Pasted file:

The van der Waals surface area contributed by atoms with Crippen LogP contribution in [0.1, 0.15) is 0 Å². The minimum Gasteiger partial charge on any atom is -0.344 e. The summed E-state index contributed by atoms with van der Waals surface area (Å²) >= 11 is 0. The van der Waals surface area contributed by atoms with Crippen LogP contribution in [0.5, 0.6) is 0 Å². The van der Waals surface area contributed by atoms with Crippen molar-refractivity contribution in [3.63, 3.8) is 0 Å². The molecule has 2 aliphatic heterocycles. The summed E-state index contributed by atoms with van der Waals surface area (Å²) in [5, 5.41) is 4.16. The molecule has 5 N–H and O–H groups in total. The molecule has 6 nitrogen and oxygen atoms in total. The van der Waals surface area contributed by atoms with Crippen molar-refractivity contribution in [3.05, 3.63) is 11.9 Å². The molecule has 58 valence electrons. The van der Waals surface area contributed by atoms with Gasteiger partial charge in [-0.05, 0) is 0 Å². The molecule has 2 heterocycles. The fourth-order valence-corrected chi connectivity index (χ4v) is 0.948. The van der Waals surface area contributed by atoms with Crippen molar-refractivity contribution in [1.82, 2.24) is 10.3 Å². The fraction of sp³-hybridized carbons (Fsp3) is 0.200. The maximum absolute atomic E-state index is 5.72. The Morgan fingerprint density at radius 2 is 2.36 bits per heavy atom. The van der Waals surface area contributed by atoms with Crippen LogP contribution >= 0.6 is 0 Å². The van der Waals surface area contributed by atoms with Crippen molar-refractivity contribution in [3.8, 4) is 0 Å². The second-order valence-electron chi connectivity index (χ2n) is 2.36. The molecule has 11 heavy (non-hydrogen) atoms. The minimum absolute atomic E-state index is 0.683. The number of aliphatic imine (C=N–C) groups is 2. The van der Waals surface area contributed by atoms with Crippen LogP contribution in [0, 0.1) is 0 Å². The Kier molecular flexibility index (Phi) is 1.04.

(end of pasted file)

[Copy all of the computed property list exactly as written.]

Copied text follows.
The van der Waals surface area contributed by atoms with Crippen LogP contribution in [0.1, 0.15) is 0 Å². The minimum Gasteiger partial charge on any atom is -0.344 e. The summed E-state index contributed by atoms with van der Waals surface area (Å²) >= 11 is 0. The van der Waals surface area contributed by atoms with Crippen LogP contribution in [0.5, 0.6) is 0 Å². The van der Waals surface area contributed by atoms with Crippen molar-refractivity contribution in [3.63, 3.8) is 0 Å². The molecule has 2 aliphatic heterocycles. The summed E-state index contributed by atoms with van der Waals surface area (Å²) in [5, 5.41) is 4.16. The molecule has 5 N–H and O–H groups in total. The molecule has 6 nitrogen and oxygen atoms in total. The van der Waals surface area contributed by atoms with Crippen molar-refractivity contribution in [3.05, 3.63) is 11.9 Å². The molecule has 58 valence electrons. The van der Waals surface area contributed by atoms with Gasteiger partial charge in [-0.05, 0) is 0 Å². The molecule has 2 heterocycles. The fourth-order valence-corrected chi connectivity index (χ4v) is 0.948. The van der Waals surface area contributed by atoms with Crippen molar-refractivity contribution in [1.82, 2.24) is 10.3 Å². The fraction of sp³-hybridized carbons (Fsp3) is 0.200. The maximum absolute atomic E-state index is 5.72. The Morgan fingerprint density at radius 2 is 2.36 bits per heavy atom. The van der Waals surface area contributed by atoms with Crippen LogP contribution >= 0.6 is 0 Å². The van der Waals surface area contributed by atoms with Crippen molar-refractivity contribution in [3.8, 4) is 0 Å². The second-order valence-electron chi connectivity index (χ2n) is 2.36. The molecule has 11 heavy (non-hydrogen) atoms. The minimum absolute atomic E-state index is 0.683. The number of aliphatic imine (C=N–C) groups is 2. The van der Waals surface area contributed by atoms with Crippen LogP contribution in [0, 0.1) is 0 Å². The Kier molecular flexibility index (Phi) is 1.04.